**Can anyone help me with this calculation?**I have a KIA Sorento 2010 model, it is a great car 4WD SVU.

It has the following:-

1. Weight 1884 Kg Dry (fuel tank 70 ltrs)

2. Six Speed Auto Trans

3. 2.2 litre intercooled turbo Diesel, Output 145Kw at 3800 rpm, 436Nm @ 1800-2500 RPM

City driving towing a trailer with a golf cart about half the time and with air conditioner on occasions, It consumes 11.5 litres of diesel per 100 klm.

The question is, Diesel motor is more efficient than a petrol motor, and an Electric motor is more efficient than a Diesel motor.

So What is the calculation to find out under my driving conditions(11.5 ltr per 100 klm), if I convert to electric, how many Kwh of electricity would I use per 100 klm.

i.e.( 11 Litres of diesel for a the above diesel motor) (How many Kwh for an electric motor Substitute)

Thanks

Guiness-4-U

The torque says something about the acceleration at low motor speeds.

But as soon when the motor is running at higher speeds,the power , the 145kW kicks in.

So, if you look at these two on a schematic, torque curve is in front of power output curve, not total in front, they overlap for a certain range.

Electric motors works a bit different. They go to full power at start and, they have a higher efficiency compared to the diesel.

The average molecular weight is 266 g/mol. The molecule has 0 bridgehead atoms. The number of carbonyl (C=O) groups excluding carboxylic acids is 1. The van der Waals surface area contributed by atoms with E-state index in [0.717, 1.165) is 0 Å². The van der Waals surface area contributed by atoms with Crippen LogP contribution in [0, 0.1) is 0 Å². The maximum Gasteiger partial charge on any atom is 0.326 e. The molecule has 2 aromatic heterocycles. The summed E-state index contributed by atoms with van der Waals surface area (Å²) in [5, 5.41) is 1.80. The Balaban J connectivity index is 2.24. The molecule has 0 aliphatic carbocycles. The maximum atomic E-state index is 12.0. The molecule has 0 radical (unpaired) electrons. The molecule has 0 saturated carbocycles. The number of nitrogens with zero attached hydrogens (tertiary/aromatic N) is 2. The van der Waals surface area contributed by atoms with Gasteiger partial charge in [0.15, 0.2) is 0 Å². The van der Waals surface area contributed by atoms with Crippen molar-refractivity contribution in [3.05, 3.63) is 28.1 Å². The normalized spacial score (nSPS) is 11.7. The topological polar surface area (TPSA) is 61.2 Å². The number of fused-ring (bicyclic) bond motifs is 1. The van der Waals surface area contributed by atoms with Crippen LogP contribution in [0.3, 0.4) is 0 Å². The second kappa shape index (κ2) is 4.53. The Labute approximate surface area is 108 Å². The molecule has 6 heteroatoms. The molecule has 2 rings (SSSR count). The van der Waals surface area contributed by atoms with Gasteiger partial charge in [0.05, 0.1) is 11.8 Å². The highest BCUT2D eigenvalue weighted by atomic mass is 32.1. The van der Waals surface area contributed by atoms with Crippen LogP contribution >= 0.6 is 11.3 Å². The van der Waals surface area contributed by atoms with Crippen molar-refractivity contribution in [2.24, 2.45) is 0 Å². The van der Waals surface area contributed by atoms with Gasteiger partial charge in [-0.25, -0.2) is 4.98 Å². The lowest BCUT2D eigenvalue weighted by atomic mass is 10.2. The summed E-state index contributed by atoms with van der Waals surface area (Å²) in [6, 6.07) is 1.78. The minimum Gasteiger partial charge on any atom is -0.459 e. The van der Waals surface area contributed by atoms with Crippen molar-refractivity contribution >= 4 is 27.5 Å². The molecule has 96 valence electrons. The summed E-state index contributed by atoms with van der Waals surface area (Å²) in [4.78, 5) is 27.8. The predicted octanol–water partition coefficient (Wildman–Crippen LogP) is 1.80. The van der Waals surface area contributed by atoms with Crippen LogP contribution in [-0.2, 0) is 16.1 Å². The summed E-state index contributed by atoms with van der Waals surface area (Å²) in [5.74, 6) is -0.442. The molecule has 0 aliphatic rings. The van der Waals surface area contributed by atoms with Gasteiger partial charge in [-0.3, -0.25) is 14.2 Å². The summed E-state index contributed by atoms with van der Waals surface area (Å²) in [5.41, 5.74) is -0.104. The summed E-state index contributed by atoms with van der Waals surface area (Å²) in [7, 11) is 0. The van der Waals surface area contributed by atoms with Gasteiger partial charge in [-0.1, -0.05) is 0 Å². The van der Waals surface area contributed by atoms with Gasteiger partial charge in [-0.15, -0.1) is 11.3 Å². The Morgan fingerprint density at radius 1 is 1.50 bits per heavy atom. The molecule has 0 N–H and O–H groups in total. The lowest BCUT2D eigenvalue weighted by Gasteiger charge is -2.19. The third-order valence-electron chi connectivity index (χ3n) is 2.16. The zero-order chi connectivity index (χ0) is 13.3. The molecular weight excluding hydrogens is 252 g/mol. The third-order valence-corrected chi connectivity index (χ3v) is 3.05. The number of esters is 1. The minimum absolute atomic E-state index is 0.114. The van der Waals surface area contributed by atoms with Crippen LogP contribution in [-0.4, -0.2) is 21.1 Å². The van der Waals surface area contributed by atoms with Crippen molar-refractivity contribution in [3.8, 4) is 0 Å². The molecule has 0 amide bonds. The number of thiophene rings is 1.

So a way could be: divide 145*0,45 = around 65,25kW

Yes, the effeciency of a diesel is higher then a gasoline engine , but still under 50%

A electric motors are more a problem: their effeciency may be between 78 to 93% so your first concern is to choose a motor with higher effeciency. Lucjy for you, effeciency and max power are related.

Let's assume 90% : 65.25/0,9 = 72,5kW

So, you sure need 72,5kW electrical compared to the 145kW diesel.

Batteries : the most important factor is the power (Ah) that a battery can give to a motor.

And not forget, controllers stop if the voltage drops below a certain limit.

Starters : motor voltage = battery voltage must fit.

W/V gives the Ah

But there is not soo much to say cause there are various battery models with their own discharge capacity and maximum discharge capacity

Note: the motor controller has also no 100% effeciency so there is some extra loss between battery and motor. Even the used cabling leads to power loss.

About the fuell:

Is included in the power loss percentage of the motor.

Thers is indeed some power loss when burning diesel but it's the engine that looses most power.

And the turbo: works only good at higher engine speeds, the turbo is included in the overall effeciency.

Side note: eff. rates for a direct injection are a bit higher, approx. 60 to 63%

Side note 2: if you use wheel motors then you gain some power.